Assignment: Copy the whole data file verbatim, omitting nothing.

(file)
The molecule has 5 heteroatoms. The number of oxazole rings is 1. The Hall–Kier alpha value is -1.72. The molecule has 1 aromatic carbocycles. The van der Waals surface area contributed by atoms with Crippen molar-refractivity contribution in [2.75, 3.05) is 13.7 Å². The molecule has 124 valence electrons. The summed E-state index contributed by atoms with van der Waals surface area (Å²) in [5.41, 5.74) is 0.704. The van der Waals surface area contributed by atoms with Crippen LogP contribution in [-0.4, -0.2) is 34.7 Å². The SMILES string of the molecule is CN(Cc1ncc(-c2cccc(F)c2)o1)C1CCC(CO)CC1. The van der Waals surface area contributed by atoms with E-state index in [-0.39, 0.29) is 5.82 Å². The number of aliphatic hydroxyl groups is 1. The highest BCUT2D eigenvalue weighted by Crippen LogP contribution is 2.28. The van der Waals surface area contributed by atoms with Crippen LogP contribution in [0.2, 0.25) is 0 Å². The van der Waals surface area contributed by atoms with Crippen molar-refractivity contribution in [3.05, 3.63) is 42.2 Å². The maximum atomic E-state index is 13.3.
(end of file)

The molecule has 5 heteroatoms. The number of oxazole rings is 1. The Hall–Kier alpha value is -1.72. The molecule has 1 aromatic carbocycles. The van der Waals surface area contributed by atoms with Crippen molar-refractivity contribution in [2.75, 3.05) is 13.7 Å². The molecule has 124 valence electrons. The summed E-state index contributed by atoms with van der Waals surface area (Å²) in [5.41, 5.74) is 0.704. The van der Waals surface area contributed by atoms with Crippen LogP contribution in [-0.4, -0.2) is 34.7 Å². The SMILES string of the molecule is CN(Cc1ncc(-c2cccc(F)c2)o1)C1CCC(CO)CC1. The van der Waals surface area contributed by atoms with E-state index in [-0.39, 0.29) is 5.82 Å². The number of aliphatic hydroxyl groups is 1. The highest BCUT2D eigenvalue weighted by Crippen LogP contribution is 2.28. The van der Waals surface area contributed by atoms with Crippen LogP contribution in [0.2, 0.25) is 0 Å². The van der Waals surface area contributed by atoms with Crippen molar-refractivity contribution in [3.05, 3.63) is 42.2 Å². The maximum atomic E-state index is 13.3.